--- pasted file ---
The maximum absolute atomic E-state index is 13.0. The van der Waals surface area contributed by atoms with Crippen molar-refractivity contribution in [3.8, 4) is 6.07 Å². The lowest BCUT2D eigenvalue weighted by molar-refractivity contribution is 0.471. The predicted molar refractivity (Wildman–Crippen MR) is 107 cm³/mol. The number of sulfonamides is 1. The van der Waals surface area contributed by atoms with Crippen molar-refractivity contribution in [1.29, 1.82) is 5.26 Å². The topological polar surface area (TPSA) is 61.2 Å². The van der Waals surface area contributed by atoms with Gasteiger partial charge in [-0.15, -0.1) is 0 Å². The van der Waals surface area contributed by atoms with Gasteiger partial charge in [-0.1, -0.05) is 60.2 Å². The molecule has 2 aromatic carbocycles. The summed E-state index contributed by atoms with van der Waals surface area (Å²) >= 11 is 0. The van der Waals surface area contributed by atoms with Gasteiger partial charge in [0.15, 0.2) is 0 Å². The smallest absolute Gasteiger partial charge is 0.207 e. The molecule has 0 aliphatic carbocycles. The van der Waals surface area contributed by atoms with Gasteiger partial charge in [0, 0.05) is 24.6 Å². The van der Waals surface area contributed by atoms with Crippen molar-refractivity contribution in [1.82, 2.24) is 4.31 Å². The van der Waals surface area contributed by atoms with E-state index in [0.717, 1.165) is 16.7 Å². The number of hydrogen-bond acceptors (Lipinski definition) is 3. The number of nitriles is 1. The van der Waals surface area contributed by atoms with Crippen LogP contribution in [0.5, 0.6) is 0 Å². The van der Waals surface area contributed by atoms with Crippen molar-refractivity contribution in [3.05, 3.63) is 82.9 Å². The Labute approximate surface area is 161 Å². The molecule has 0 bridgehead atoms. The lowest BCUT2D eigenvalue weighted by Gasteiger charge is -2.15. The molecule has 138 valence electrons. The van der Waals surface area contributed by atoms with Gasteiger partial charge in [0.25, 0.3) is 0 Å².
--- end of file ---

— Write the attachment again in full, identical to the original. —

The maximum absolute atomic E-state index is 13.0. The van der Waals surface area contributed by atoms with Crippen molar-refractivity contribution in [3.8, 4) is 6.07 Å². The lowest BCUT2D eigenvalue weighted by molar-refractivity contribution is 0.471. The predicted molar refractivity (Wildman–Crippen MR) is 107 cm³/mol. The number of sulfonamides is 1. The van der Waals surface area contributed by atoms with Crippen molar-refractivity contribution in [1.29, 1.82) is 5.26 Å². The topological polar surface area (TPSA) is 61.2 Å². The van der Waals surface area contributed by atoms with Gasteiger partial charge in [-0.15, -0.1) is 0 Å². The van der Waals surface area contributed by atoms with Gasteiger partial charge in [-0.1, -0.05) is 60.2 Å². The molecule has 2 aromatic carbocycles. The summed E-state index contributed by atoms with van der Waals surface area (Å²) >= 11 is 0. The van der Waals surface area contributed by atoms with Gasteiger partial charge in [0.15, 0.2) is 0 Å². The smallest absolute Gasteiger partial charge is 0.207 e. The molecule has 0 aliphatic carbocycles. The van der Waals surface area contributed by atoms with Gasteiger partial charge in [0, 0.05) is 24.6 Å². The van der Waals surface area contributed by atoms with Crippen molar-refractivity contribution in [1.82, 2.24) is 4.31 Å². The van der Waals surface area contributed by atoms with E-state index in [0.717, 1.165) is 16.7 Å². The number of hydrogen-bond acceptors (Lipinski definition) is 3. The number of nitriles is 1. The van der Waals surface area contributed by atoms with Crippen LogP contribution in [0.5, 0.6) is 0 Å². The van der Waals surface area contributed by atoms with Crippen molar-refractivity contribution in [3.05, 3.63) is 82.9 Å². The Labute approximate surface area is 161 Å². The molecule has 0 bridgehead atoms. The lowest BCUT2D eigenvalue weighted by Gasteiger charge is -2.15. The molecule has 138 valence electrons. The van der Waals surface area contributed by atoms with Gasteiger partial charge in [0.25, 0.3) is 0 Å².